Daniel blinked quickly. “How much advertising revenue do you project? Half a million?”

Johnny’s eyes were wild. “Millions! But that’s nothing. Think of the voting base once these kids turn eighteen, all that political power.”  

Daniel’s shoulders collapsed. The low rumble of traffic rushed in his ears. Somewhere, a siren wailed. With a stone-cold clarity, Daniel knew Johnny would make his billions, and Daniel watch, as he’d done for most of his life, from the fringes, the rise of others and his own lower-class immobility.

But then Johnny let the gi fall through his fingertips. “A great plan, damn near fail proof,” he said, staring down at his empty hand. “It’s just lacking one essential piece: An everyman, worn out and beaten up by life, but a fighter, a phoenix rising from the ashes, someone to draw in all the poor, fatherless kids from the crappy apartment buildings and tenement housing.” Johnny looked up at Daniel, the cocky smile and squinty glare wiped from his smooth face. “I need a two-time winner of the All-Valley Karate Championships. I need you, Daniel?”

“Me?” Daniel said, his hand rising to his heart. He suddenly felt unsteady on his feet, his garbled mind attempting to process both a feeling of exhilaration and repulsion. “You want me?”

“Yes,” Johnny said. “You. Daniel LaRusso. A champion, a proletariat, a man of the people. Of course, you look like shit, but we have a guy in Malibu for that. Hair plugs, facelift, neck lift, tummy tuck, liposuction, Botox, lap band. Six figures to start, and profit sharing. You’ll be wealthy beyond your wildest dreams.”  

Daniel’s bewildered gaze panned from his fat reflection in the dojo mirror, his eyes wide and his saggy marionette mouth slung open, out to his rattletrap Nissan pickup. The clutch was shot, and the backend, Daniel knew, would go out any day now. He thought of the unceasing stack of bills at home: school fees, mortgage, car insurance, utilities—all the crushing weight of domesticity. He thought of his wife, clipping coupons for cans of Vienna sausages and Van Camp’s pork and beans. He thought of their kids, of their yellowed, snaggle-tooth grins and threadbare hand-me-downs. He thought of his one o’clock at a UCLA frat house, thought of the inebriated, condescending voice that had called him at 4:00 am. The details of the job had been vague and disturbing. Chili-eating contest. Busted toilets. Shit geyser.A shiver of revulsion rippled up Daniel’s spine and lodged in his throat. He coughed into his hand.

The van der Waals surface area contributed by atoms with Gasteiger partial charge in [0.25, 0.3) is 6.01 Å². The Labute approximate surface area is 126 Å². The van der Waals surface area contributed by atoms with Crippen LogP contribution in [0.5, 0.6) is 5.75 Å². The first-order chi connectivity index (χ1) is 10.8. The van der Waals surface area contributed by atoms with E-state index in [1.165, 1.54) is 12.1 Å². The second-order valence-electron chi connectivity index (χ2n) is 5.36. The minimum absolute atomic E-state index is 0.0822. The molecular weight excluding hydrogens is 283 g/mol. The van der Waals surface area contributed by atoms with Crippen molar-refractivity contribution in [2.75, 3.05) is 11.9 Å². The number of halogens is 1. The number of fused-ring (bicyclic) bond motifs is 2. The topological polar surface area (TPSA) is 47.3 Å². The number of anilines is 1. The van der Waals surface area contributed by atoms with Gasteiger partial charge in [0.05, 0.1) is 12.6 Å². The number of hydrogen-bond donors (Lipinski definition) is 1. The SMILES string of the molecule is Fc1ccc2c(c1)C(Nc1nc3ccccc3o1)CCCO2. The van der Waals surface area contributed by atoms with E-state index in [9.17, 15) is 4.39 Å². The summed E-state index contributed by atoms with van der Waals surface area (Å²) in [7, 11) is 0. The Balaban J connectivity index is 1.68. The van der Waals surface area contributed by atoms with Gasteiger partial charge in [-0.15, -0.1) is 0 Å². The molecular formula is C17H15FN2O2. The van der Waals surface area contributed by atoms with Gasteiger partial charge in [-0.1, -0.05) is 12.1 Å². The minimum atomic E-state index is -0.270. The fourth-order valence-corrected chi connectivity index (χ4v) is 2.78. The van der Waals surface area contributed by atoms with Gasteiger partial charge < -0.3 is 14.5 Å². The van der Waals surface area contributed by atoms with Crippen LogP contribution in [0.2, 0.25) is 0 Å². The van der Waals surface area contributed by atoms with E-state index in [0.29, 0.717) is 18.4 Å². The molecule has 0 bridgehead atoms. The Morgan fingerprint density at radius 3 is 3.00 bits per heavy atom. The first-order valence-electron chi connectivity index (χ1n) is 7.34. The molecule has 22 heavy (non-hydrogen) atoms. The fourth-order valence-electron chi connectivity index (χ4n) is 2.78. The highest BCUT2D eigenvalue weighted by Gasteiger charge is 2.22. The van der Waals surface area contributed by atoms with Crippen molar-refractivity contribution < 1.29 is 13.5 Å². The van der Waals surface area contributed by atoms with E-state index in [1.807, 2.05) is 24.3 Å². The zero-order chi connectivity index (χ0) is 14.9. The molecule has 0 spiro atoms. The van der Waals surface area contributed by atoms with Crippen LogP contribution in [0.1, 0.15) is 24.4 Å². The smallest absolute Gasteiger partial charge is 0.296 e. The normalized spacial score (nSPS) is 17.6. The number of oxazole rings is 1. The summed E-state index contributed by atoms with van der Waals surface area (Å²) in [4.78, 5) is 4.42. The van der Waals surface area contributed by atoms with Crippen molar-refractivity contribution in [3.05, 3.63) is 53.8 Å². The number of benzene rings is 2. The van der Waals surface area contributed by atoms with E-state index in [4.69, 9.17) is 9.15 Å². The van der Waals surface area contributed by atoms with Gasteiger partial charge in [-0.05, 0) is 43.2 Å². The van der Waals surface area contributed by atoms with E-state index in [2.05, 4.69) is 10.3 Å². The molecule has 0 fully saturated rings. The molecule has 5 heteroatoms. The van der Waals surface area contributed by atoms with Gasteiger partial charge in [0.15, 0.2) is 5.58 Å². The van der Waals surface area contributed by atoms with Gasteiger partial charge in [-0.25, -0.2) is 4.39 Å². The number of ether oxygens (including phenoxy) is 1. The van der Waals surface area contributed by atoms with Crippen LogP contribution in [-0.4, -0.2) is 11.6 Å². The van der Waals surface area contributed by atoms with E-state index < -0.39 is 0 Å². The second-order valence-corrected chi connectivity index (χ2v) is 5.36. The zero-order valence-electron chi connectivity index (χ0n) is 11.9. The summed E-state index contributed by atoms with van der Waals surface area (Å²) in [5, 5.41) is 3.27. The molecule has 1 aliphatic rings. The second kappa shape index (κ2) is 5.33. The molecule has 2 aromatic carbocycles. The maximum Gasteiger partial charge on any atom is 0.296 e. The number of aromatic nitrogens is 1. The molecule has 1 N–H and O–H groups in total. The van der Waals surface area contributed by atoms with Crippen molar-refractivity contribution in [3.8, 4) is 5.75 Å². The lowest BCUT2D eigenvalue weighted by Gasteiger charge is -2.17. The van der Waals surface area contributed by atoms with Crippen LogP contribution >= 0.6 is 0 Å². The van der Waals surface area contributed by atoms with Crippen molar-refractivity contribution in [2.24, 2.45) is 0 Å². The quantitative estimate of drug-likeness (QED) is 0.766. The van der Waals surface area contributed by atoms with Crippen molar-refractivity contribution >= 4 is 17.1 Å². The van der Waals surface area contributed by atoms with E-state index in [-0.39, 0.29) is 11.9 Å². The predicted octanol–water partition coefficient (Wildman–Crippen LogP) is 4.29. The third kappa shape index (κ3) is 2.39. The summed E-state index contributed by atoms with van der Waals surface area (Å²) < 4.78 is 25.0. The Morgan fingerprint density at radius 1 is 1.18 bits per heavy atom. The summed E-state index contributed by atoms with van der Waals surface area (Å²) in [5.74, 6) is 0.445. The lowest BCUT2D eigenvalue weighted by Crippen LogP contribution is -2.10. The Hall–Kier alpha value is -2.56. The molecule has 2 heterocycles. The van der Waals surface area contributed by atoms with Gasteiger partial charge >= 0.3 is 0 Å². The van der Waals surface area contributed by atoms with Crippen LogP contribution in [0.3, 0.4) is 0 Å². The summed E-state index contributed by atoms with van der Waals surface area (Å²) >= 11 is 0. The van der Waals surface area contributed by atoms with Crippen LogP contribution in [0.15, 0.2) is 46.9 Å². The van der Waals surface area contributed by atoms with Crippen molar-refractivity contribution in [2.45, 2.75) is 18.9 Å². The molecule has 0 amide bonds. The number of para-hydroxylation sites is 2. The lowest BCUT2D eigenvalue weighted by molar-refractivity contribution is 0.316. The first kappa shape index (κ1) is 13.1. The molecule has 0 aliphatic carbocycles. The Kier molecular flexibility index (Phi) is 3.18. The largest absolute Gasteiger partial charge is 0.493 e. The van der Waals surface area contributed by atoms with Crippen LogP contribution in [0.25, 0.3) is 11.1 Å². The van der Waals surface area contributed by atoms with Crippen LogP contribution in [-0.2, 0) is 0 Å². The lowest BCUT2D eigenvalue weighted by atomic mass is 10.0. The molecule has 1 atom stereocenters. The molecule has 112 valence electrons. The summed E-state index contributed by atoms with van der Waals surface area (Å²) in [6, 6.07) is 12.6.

“Mr. Lawrence,” Daniel asked, lifting his droopy shoulders, “this job you’re talking about, does it come with major medical and dental? And maybe chiropractic?”

Johnny gripped Daniel’s flabby bicep. The hand was cool and smooth, reptilian. “Does a boxer with no arms get his ass kicked?” Johnny said, and then he threw his head back and laughed until his tan face glowed a deep crimson and tears poured from the corners of his eyes. And Daniel, too, couldn’t help laughing, at first a little titter shaking his saggy breasts and then great convulsions raking his body.   

And in that way it started, what historians would later call The Rise of the Great Cobra Kai Totalitarian State, an autocratic social and political apparatus so powerful that it penetrated every part of American public and private life with its nationalistic ideology of relentless ambition, obstinate tenacity, and brutal ruthlessness; helmed for a short time by John Lawrence, who died suspiciously in a golfing accident, and soon after launched to national and international dominance by Sensei Daniel “The Merciless One” LaRusso, whose ferocious maxim of  “Strike first, strike hard, seize all their resources. Now!” led to unparalleled American expansion and prosperity.        


Ryan Shoemaker’s debut story collection, Beyond the Lights, is available through No Record Press. T.C. Boyle called it a collection that “moves effortlessly from brilliant comedic pieces to stories of deep emotional resonance.” Ryan’s fiction and nonfiction have appeared in Gulf Stream, Santa Monica Review, Booth, Juked, and Silk Road Review, among others. Find him at RyanShoemaker.net.